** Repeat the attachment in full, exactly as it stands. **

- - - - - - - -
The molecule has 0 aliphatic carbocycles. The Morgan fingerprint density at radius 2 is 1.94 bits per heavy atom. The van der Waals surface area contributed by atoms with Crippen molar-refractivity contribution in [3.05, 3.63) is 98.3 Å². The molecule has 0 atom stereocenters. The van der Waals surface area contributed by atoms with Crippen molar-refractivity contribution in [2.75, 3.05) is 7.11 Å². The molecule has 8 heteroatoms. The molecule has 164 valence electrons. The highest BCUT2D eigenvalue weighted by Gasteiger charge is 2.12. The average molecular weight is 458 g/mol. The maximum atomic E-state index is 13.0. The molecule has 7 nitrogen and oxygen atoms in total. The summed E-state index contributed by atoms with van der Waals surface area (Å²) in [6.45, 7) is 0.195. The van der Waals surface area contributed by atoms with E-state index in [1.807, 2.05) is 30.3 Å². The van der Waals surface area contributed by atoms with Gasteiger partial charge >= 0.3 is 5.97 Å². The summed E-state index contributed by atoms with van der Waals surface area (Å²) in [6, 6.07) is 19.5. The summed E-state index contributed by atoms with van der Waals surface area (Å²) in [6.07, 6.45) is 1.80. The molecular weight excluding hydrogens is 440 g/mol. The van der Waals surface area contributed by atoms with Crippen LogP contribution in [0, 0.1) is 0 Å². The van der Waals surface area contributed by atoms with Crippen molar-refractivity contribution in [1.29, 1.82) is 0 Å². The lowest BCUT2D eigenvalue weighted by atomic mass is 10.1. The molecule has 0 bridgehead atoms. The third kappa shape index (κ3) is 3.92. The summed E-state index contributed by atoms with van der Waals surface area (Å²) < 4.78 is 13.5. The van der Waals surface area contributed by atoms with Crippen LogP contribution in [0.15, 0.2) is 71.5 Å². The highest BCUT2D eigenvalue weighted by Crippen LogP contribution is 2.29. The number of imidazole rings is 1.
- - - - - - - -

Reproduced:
The molecule has 0 aliphatic carbocycles. The Morgan fingerprint density at radius 2 is 1.94 bits per heavy atom. The van der Waals surface area contributed by atoms with Crippen molar-refractivity contribution in [3.05, 3.63) is 98.3 Å². The molecule has 0 atom stereocenters. The van der Waals surface area contributed by atoms with Crippen molar-refractivity contribution in [2.75, 3.05) is 7.11 Å². The molecule has 8 heteroatoms. The molecule has 164 valence electrons. The highest BCUT2D eigenvalue weighted by Gasteiger charge is 2.12. The average molecular weight is 458 g/mol. The maximum atomic E-state index is 13.0. The molecule has 7 nitrogen and oxygen atoms in total. The summed E-state index contributed by atoms with van der Waals surface area (Å²) in [6.45, 7) is 0.195. The van der Waals surface area contributed by atoms with E-state index in [1.807, 2.05) is 30.3 Å². The van der Waals surface area contributed by atoms with Gasteiger partial charge >= 0.3 is 5.97 Å². The summed E-state index contributed by atoms with van der Waals surface area (Å²) in [6, 6.07) is 19.5. The summed E-state index contributed by atoms with van der Waals surface area (Å²) in [6.07, 6.45) is 1.80. The molecular weight excluding hydrogens is 440 g/mol. The van der Waals surface area contributed by atoms with Crippen LogP contribution in [0, 0.1) is 0 Å². The van der Waals surface area contributed by atoms with Crippen molar-refractivity contribution in [1.29, 1.82) is 0 Å². The lowest BCUT2D eigenvalue weighted by atomic mass is 10.1. The molecule has 0 bridgehead atoms. The third kappa shape index (κ3) is 3.92. The summed E-state index contributed by atoms with van der Waals surface area (Å²) < 4.78 is 13.5. The van der Waals surface area contributed by atoms with Crippen LogP contribution in [0.15, 0.2) is 71.5 Å². The highest BCUT2D eigenvalue weighted by Crippen LogP contribution is 2.29. The number of imidazole rings is 1.